- Certifier :
- Control Union (UK) Limited
- Certified status :
- Certified since :
- 29 Aug 2013
- Certificate expires :
- 19 Jun 2024
Fisheries are composed of one or more parts, each of which is entitled to receive an MSC certificate. These parts or “units” are defined by their target stock(s), fishing gear type(s) and if relevant vessel type(s), and the fishing fleets or groups of vessels.
When the term “Unit of Certification” is used for fishing units that are in assessment, it refers to the “Unit of Assessment” or “Unit of potential certification”. Expand a status below to view the parts that form this fishery. To check the detailed scope, download the latest certificate or open the Assessments page to get the latest report. Find out more by visiting our page on Fisheries
Units of Certification & Certificate Information
Catch by Species
|Species||Reported Catch Year||Metric Tonnes|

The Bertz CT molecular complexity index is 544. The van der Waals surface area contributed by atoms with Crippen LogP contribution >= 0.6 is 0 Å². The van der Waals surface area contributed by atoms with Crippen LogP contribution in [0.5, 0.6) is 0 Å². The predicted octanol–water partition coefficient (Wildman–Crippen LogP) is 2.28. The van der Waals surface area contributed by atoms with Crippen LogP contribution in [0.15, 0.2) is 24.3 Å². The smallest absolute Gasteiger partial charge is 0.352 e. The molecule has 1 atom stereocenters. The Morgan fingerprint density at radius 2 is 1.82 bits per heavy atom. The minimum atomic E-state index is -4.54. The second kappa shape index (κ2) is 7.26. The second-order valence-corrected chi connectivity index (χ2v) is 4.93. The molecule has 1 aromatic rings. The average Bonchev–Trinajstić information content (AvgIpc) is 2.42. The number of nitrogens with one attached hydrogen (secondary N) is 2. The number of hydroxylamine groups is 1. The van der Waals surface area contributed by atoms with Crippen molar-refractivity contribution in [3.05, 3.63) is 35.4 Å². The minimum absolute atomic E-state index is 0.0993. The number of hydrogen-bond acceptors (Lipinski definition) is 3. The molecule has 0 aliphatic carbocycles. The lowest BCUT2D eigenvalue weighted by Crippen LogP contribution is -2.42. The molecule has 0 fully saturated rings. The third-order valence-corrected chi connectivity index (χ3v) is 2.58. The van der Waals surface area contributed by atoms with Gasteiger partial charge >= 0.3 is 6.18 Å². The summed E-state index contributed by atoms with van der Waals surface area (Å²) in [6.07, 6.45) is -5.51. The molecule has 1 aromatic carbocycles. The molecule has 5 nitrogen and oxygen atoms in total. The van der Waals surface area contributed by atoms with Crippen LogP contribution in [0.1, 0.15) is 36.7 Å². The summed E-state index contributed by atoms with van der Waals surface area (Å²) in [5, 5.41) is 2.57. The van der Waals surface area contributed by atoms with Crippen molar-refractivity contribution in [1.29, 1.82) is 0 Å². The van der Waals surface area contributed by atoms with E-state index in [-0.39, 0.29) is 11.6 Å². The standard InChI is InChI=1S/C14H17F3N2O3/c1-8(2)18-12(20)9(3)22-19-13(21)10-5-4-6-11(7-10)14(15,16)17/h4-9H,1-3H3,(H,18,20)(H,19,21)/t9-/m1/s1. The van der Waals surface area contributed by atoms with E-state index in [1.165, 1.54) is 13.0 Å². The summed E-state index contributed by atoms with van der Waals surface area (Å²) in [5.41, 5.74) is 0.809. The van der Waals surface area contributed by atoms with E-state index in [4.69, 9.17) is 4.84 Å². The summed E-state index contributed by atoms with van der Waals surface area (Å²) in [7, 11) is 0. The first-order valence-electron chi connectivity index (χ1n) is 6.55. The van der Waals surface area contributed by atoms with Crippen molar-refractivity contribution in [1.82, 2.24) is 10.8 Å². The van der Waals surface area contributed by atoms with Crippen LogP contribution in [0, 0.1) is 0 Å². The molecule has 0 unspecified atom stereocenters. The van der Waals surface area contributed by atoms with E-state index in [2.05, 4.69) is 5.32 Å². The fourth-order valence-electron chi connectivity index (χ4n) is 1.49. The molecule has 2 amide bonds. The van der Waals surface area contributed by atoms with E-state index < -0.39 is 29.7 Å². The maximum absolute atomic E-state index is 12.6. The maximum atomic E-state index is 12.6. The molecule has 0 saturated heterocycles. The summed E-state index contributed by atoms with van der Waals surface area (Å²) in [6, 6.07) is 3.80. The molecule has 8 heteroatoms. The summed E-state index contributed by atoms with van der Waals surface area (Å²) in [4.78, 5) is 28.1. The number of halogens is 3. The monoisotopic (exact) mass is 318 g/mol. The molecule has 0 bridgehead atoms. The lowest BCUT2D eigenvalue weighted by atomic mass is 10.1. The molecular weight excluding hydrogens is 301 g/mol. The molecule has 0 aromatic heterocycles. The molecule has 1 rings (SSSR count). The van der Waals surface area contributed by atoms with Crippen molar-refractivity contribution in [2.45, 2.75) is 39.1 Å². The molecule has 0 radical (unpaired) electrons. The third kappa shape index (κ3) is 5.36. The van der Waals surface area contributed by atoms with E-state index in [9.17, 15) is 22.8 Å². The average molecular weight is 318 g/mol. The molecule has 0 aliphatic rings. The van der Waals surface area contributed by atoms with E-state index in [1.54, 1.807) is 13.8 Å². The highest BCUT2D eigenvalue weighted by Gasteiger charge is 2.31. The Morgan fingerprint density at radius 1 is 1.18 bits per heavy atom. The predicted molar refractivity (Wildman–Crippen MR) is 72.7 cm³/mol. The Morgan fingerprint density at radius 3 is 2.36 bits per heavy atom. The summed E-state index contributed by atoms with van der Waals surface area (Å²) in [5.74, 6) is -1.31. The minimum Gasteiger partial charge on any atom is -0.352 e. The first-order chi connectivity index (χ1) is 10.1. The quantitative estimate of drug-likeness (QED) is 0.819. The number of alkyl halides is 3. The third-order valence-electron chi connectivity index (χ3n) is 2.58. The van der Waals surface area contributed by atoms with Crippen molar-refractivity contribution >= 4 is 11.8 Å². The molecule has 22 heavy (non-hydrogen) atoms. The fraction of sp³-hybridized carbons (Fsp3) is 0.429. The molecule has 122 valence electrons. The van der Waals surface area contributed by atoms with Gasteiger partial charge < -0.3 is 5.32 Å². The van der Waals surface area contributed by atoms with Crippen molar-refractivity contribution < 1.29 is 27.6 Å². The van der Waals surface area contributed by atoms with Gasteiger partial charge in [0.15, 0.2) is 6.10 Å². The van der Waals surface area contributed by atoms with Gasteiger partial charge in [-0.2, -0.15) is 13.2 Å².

|Patagonia toothfish (Dissostichus eleginoides)||2021||5,998.9|
Information is provided by an independent Conformity Assessment Body as live weight (the weight of species at the time of catch, before processing) and where a fishing season covers multiple years, the end year is given as the reported catch year. Additional information is available in the latest report, see the assessments page.
About this Fishery
This fishery is located in the Southern Ocean within the EEZ of the Terres Australes at Antarctiques Françaises, around the islands of Kerguelen and Crozet. It was certified as sustainable in 2013. Within the fishery, seven vessels use bottom set longline to target the Patagonian toothfish (also sold as Chilean seabass).
The Patagonian toothfish is a long-lived species, living for more than 50 years and reaching more than 2m in length and 95kg in weight. Its main predators are sperm whales, sea lions and elephant seals. As the fish grow, they move to deeper waters.
Fishing is forbidden in territorial waters, waters shallower than 500m and in protected areas. Lines (baited with mackerel, horse mackerel and squid) are set at depths from 500m down to around 2000m, and are always deployed at night to mitigate bird mortality. All boats fish continuously for several months at a time before landing the catch at Le Port in Réunion.
Toothfish (Dissostichus eleginoides) image © Scandinavian Fishing Year Book
The current total allowable catch in the fishery is 6000 tonnes. The main commercial markets for toothfish products are Asia, North and South America, and Europe.